NCTIC is funded by the SAMHSA Center for Mental Health Services (CMHS) through a contract with the National Association of State Mental Health Program Directors and its partner, Advocates for Human Potential, Inc.
Purpose and Mission of NCTIC
NCTIC offers consultation and technical assistance, education and outreach, and resources to support a broad range of service systems, including systems providing mental health and substance abuse services, housing and homelessness services, HIV services, peer and family organizations, child welfare, criminal justice, and education.
History of NCTIC
Created in 2005, NCTIC is a long-term commitment by SAMHSA to improve public behavioral health services to consumers and trauma survivors. It supports several of SAMHSA’s strategic initiatives, including Trauma and Justice and Recovery Support.
NCTIC was inspired by several groundbreaking SAMHSA initiatives to better understand and address the needs of people with trauma histories who receive mental health services:
- Dare to Vision Conference. In 1994, SAMHSA convened a conference focusing on the high rate of women with physical and sexual abuse histories in the public mental health system. Dare to Vision provided a forum for survivors and consumers to discuss their trauma histories, to stress the importance of and value in addressing trauma in treatment services, and to highlight the re-victimization experienced in residential or in-patient settings through such practices as seclusion and restraint.
- Women, Co-Occurring Disorders, and Violence Study (WCDVS). In 1998, SAMHSA launched a five-year study to explore the interrelation among violence, trauma, and co-occurring mental health and substance use disorders among women. The study was co-sponsored by the three SAMHSA Centers: CMHS, the Center for Substance Abuse Prevention, and the Center for Substance Abuse Treatment. WCDVS provided recommendations for "trauma-integrated services counseling" for these women. WCDVS also sparked the development of guiding principles for positive change, including the principle that providers should be mindful of the ways in which their own practices and policies might put women in danger, physically and emotionally, or bring about re-traumatization.
- Dare to Act Conference. In 2004, CMHS built on the growing momentum for trauma-informed care by hosting Dare to Act, a second national conference devoted to understanding and addressing the needs of trauma survivors. At this conference, practitioners, researchers, and policymakers discussed WCDVS and related research findings regarding trauma-specific services, strategies for implementing trauma-informed care, and personal stories of survival, healing, recovery, and triumph.
- Dare to Transform Conference. In 2008, SAMHSA hosted a third national conference, Dare to Transform. At this conference, people working to implement trauma-informed care shared best practices and explored innovative strategies for organizational change.
NCTIC's Current Framework
Trauma-informed care is an approach to engaging people with histories of trauma that recognizes the presence of trauma symptoms and acknowledges the role that trauma has played in their lives. NCTIC facilitates the adoption of trauma-informed environments in the delivery of a broad range of services including mental health, substance use, housing, vocational or employment support, domestic violence and victim assistance, and peer support. In all of these environments, NCTIC seeks to change the paradigm from one that asks, "What's wrong with you?" to one that asks, "What has happened to you?"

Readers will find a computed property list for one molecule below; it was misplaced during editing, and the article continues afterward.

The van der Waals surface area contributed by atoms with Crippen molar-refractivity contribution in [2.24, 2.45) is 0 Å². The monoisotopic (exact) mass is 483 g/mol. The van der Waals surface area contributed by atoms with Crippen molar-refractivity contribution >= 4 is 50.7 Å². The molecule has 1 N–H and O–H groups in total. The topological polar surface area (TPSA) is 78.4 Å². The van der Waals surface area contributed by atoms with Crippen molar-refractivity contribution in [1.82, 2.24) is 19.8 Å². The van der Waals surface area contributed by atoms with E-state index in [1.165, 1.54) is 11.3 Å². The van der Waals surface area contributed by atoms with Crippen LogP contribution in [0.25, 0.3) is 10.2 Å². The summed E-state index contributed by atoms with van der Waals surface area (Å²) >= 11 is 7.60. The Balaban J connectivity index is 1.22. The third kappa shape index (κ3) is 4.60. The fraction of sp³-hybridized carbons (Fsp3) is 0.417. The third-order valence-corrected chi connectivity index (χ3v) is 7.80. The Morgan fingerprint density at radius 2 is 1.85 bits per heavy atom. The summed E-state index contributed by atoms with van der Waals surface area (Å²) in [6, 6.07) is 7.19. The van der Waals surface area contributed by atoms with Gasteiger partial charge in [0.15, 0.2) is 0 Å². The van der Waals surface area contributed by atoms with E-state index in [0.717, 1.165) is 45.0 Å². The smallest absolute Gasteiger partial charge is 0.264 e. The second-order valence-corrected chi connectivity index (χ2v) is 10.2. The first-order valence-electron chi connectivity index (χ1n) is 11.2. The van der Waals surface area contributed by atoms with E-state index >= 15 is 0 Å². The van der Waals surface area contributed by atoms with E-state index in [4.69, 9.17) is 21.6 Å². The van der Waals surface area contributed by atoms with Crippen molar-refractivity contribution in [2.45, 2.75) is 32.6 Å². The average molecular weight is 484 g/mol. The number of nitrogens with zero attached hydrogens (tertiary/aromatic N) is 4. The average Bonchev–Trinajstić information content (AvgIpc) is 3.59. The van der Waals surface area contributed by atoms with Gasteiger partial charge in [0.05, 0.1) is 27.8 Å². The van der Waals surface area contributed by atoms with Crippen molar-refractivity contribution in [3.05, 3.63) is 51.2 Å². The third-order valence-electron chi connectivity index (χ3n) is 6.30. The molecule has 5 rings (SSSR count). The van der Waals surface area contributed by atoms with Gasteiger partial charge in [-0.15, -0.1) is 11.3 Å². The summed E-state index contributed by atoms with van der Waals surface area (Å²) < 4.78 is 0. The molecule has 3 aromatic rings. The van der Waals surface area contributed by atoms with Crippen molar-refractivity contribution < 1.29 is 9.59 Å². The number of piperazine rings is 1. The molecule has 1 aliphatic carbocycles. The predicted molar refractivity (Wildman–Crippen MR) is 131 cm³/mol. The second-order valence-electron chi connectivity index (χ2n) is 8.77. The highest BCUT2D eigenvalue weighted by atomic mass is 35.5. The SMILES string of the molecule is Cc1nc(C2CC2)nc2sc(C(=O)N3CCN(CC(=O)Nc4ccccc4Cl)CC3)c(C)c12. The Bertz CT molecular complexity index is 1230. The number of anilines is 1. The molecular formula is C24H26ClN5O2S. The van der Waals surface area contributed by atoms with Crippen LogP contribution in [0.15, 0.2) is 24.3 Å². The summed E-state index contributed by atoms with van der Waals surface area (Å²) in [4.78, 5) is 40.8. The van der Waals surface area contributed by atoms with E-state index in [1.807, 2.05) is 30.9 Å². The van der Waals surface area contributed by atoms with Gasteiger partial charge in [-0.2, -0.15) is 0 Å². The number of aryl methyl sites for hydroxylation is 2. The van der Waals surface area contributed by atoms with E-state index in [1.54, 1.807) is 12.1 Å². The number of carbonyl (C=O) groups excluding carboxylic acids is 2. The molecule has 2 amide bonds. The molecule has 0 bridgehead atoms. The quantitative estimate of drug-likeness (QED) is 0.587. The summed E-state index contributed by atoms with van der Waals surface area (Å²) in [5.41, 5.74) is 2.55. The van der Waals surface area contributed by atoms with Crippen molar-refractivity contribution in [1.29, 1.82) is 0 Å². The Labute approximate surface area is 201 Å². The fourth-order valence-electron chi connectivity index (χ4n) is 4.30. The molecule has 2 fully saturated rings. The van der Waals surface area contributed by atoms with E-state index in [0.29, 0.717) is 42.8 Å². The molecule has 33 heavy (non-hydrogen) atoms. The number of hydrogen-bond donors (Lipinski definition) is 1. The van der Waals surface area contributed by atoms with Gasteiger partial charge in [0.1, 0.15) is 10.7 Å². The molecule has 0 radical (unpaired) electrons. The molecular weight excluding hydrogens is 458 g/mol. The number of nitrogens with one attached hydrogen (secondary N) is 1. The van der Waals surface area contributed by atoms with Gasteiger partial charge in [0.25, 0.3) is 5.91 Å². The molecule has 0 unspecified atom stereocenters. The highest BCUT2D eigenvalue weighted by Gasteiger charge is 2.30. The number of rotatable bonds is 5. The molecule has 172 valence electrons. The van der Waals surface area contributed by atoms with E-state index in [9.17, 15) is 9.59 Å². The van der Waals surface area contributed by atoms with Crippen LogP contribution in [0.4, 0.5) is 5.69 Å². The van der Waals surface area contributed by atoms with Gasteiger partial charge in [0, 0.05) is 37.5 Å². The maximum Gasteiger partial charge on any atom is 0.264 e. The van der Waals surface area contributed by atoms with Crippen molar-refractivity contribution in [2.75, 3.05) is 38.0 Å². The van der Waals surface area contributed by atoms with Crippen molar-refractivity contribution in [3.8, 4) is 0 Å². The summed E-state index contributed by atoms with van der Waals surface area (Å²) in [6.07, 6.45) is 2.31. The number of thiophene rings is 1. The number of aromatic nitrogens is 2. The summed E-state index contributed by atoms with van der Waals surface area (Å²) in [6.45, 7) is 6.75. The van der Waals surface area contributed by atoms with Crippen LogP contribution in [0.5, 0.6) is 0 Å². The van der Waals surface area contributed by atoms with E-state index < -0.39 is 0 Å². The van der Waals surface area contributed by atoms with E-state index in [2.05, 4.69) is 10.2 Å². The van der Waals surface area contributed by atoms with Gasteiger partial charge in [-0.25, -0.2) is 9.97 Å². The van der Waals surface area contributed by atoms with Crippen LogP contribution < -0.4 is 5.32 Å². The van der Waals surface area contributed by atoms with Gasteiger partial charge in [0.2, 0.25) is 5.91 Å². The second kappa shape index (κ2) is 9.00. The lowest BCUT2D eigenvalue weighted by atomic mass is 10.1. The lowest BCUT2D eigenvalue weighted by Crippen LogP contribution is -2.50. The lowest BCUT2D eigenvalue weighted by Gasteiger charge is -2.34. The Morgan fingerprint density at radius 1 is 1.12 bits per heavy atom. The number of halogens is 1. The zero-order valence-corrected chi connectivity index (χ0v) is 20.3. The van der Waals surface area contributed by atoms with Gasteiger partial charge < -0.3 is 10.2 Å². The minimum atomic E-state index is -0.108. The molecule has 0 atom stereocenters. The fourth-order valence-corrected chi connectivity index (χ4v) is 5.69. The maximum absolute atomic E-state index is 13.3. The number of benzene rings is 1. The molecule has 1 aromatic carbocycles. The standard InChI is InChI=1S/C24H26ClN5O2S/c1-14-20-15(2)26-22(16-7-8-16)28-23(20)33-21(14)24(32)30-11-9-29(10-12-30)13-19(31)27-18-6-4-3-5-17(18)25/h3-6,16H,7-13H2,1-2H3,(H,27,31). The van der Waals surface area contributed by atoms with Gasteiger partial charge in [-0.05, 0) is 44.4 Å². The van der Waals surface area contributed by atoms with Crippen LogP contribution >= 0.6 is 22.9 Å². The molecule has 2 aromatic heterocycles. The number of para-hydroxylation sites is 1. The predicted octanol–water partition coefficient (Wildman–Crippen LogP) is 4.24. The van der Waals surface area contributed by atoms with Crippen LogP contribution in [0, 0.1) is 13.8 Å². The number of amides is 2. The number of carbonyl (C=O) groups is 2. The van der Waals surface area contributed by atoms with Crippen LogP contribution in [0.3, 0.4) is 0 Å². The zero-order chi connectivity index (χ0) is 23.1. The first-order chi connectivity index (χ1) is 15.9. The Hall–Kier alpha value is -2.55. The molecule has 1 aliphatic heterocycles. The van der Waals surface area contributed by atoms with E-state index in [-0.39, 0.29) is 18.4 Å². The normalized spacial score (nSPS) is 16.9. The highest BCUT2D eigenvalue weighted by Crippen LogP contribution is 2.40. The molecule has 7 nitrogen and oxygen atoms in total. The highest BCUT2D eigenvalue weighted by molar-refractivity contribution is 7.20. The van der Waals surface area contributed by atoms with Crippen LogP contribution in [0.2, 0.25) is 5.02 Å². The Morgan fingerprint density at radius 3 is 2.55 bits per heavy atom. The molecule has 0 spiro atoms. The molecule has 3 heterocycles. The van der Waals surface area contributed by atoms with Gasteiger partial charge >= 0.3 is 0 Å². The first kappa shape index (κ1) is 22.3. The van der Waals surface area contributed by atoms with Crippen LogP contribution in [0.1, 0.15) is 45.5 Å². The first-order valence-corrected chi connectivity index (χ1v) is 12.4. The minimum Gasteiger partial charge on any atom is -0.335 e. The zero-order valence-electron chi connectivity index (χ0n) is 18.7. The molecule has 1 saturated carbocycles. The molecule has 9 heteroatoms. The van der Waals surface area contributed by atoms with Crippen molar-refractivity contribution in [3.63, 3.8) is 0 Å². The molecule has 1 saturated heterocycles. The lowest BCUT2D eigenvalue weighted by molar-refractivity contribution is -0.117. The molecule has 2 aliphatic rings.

Trauma-informed organizations, programs, and services are based on an understanding of the vulnerabilities or triggers of trauma survivors so as to be more supportive and avoid re-traumatizaton. SAMHSA has framed its concept for trauma around three “E’s”: event(s), experience of the event, and effect. According to SAMHSA’s conceptual framework, “Individual trauma results from an event, series of events, or set of circumstances that is experienced by an individual as physically or emotionally harmful or life threatening and that has lasting adverse effects on the individual’s functioning and mental, physical, social, emotional, or spiritual well-being.”
Most individuals seeking public behavioral health and other public services, such as homeless and domestic violence services, have histories of physical and sexual abuse and other types of trauma-inducing experiences. These experiences often lead to mental health and co-occurring disorders such as chronic health conditions, substance abuse, eating disorders, and HIV/AIDS, as well as contact with the criminal justice system.
When a human services program takes the step to become trauma-informed, its entire organization, management, and service delivery system is assessed and potentially modified to include a basic understanding of how trauma affects the life of an individual seeking services. NCTIC now focuses on further developing the implementation science for trauma-informed organizational and practice change so that human services are better poised to recognize the experience of trauma in those served and those in the workforce, and to move systemically and measurably toward being more responsive to those experiences and minimizing the potential for re-traumatization, including the use of seclusion, restraints, and other coercive practices.